By and from

Prepositions cause a lot of trouble for learners. Only a lot of exposure to prepositions in different situations will give learners the feel for which one to use. Sometimes different contexts give different answers. An example is the following question asked by Tamaki on The Linguist Forum.

Tamaki asked on Mar 3:

My question this time is the preposition which comes after “is given”.

I believe there is a slight difference between below two sentences.

a) I was given this book by my parents.
b) I was given this book from my parents.

I think (a) sentence sounds a bit more focused on WHO gave it to you, but I’m not so sure about this.
Is there any difference, or does either of them sound odd to you?


Tamaki

Posts: 6
From: Vancouver
Registered: Oct 19, 2004

Re: given -by- or -from-?
Posted: Mar 4, 2005 12:06 AM

Reply
Thank you Steve!
I searched for the sentences including “given from” on Google and here are some examples I’ve got.
(Yes, the number of hit is quite small compared to the “given by” sentences.)
Could you please clarify the idea when to use “given from”?
(Some of the sentences might not have beem written by a native English speaker, though.)

– Once again the wood was given from government reources.
– A short report was given from the World Show Committee.
– The organ was given from memorial funds in memory of Peg Reid.
– The greatest gift I’ve ever known is the love that was given from one unknown.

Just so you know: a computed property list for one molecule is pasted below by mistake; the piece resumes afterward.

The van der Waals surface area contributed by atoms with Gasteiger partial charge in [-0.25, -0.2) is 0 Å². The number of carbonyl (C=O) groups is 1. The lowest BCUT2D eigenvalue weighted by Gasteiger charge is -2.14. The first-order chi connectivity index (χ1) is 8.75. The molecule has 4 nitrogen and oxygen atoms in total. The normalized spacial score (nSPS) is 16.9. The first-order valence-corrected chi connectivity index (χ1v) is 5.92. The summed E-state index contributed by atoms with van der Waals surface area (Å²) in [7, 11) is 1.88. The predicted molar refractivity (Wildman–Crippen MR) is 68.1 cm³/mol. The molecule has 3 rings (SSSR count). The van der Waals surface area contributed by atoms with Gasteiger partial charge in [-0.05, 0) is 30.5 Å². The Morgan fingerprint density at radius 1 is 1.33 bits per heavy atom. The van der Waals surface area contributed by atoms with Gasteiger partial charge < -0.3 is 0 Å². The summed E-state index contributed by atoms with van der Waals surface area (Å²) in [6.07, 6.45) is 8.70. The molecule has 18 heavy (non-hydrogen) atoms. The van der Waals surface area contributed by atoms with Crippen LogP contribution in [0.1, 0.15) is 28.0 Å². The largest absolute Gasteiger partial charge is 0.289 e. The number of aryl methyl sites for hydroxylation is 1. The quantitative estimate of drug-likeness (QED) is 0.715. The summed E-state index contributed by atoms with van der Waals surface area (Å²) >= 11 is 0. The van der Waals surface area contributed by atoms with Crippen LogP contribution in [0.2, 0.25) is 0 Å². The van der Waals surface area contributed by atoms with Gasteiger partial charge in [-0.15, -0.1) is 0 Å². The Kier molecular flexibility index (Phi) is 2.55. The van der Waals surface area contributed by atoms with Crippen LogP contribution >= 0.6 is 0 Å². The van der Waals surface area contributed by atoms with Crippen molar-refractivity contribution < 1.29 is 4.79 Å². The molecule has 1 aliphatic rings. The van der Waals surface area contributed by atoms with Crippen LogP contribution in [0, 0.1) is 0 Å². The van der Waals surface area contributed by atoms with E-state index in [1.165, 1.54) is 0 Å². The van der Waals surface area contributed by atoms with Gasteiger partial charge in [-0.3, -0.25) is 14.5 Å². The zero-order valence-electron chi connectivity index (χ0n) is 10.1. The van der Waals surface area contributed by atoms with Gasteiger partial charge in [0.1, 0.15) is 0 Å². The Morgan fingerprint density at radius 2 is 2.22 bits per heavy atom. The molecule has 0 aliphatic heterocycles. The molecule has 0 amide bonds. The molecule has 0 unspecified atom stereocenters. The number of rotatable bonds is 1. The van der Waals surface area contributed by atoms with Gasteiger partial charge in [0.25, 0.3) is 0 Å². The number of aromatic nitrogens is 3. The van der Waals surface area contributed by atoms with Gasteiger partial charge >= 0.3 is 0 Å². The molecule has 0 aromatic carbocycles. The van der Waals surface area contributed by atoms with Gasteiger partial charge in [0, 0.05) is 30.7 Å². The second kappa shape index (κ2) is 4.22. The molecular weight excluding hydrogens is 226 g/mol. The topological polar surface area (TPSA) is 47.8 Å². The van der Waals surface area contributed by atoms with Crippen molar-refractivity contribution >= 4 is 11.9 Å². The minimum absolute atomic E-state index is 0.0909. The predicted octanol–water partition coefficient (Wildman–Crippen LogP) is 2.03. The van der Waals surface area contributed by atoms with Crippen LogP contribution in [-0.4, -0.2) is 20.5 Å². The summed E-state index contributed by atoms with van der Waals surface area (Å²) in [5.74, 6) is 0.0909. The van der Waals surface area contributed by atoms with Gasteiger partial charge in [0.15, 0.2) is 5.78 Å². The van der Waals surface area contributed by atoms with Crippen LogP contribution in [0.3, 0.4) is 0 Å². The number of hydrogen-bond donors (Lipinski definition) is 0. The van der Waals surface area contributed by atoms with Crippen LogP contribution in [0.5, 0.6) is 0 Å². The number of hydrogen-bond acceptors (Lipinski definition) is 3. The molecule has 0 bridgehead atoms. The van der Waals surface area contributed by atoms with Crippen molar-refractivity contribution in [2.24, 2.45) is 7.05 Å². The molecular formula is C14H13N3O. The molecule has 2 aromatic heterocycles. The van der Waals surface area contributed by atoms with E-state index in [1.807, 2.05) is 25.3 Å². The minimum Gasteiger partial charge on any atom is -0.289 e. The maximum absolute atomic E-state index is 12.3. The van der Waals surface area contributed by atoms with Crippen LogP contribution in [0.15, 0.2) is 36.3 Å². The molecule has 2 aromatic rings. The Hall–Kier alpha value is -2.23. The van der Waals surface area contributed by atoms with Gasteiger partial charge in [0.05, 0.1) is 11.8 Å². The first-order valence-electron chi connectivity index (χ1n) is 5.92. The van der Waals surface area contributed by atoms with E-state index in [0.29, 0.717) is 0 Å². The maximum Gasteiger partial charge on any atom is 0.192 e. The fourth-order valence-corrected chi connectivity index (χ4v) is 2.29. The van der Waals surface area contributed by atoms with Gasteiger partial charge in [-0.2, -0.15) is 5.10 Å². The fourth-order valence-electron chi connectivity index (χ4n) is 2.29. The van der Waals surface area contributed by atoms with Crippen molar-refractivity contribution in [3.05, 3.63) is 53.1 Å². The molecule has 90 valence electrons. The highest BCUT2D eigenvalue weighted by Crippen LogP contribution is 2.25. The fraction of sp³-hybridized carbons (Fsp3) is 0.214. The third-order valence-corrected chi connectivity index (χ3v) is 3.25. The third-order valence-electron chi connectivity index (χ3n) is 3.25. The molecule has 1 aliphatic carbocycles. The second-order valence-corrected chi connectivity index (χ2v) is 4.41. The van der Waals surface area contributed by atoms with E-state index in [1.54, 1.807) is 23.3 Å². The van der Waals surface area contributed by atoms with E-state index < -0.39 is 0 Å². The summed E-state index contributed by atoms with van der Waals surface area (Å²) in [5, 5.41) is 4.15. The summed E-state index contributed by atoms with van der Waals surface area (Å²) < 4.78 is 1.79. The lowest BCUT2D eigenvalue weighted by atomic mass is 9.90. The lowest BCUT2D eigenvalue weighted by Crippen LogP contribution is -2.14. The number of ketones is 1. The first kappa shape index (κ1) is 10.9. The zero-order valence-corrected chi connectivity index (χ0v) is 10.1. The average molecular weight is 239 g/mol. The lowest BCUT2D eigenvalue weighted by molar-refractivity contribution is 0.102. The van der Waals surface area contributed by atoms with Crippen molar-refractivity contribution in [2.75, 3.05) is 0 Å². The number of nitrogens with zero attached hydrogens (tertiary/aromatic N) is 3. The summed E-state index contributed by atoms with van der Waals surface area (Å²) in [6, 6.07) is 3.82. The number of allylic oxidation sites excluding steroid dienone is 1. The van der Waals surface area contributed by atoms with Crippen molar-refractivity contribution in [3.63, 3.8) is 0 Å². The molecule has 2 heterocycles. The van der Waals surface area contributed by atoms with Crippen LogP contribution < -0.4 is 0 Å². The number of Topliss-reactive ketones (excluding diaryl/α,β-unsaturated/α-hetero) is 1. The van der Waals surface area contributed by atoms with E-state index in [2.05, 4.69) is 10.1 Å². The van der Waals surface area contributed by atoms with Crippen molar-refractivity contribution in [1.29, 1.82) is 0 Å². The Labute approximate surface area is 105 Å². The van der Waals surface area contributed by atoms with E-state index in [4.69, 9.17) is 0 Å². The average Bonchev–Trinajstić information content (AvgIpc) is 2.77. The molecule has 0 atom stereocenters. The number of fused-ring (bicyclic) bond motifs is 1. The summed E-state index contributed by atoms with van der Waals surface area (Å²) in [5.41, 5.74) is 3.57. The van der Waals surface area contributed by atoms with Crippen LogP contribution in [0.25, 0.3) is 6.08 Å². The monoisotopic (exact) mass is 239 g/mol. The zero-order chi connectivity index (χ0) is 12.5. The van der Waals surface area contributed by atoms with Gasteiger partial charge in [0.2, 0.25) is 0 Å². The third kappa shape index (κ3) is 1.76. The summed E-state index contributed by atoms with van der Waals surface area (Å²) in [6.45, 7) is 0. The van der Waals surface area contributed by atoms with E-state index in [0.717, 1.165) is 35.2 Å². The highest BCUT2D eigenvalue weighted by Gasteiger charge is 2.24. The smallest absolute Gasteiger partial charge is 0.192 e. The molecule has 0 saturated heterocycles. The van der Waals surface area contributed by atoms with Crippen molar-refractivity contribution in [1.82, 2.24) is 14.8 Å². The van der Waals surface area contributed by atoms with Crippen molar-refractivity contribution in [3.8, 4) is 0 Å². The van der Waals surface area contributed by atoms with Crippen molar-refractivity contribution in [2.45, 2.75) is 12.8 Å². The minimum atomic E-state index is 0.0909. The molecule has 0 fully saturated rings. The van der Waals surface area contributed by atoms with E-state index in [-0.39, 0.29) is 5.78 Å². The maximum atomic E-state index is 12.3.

– What is fundamental in all of this is the support Ben was given from his school.


SteveK

Posts: 59
Registered: Sep 24, 2004

Re: given -by- or -from-?
Posted: Mar 4, 2005 7:58 AM

Reply

I would recommend that you use “given by” in all situations.

“Given from” seems to be used when the giver is not what one might call an agent or a possible agent. From your examples

– Once again the wood was given from government resources

We would probably use “given by government” but “from government resources” because resources can not act, while government can. Someone else gave and took from the resources.

A short report was given from the World Show Committee.

This should by “given by” unless a report was given by someone who took the report from the Committee or representend them so that the Committee is not the agent,

– The organ was given from memorial funds in memory of Peg Reid.

Again the agent or giver was not the funds, someone gave and took from the funds.

– The greatest gift I’ve ever known is the love that was given from one unknown.

I think this should be “by”.

– What is fundamental in all of this is the support Ben
was given from his school.

I would have said “by” or “received from his school.”

I guess when the meaning places more emphasis on the one receiving rather the one acting, there might be a tendency to use “given from”. I would avoid it.

SteveK

Posts: 59
Registered: Sep 24, 2004

Re: given -by- or -from-?
Posted: Mar 3, 2005 6:31 PM

Reply
Given by. I cannot think of a sentence with given from. You can try it on Google or in The Linguist. “I hear from my parents”, “I received from my parents”, “I was told by my parents”.

Leave a Reply

Fill in your details below or click an icon to log in:

WordPress.com Logo

You are commenting using your WordPress.com account. Log Out / Change )

Twitter picture

You are commenting using your Twitter account. Log Out / Change )

Facebook photo

You are commenting using your Facebook account. Log Out / Change )

Google+ photo

You are commenting using your Google+ account. Log Out / Change )

Connecting to %s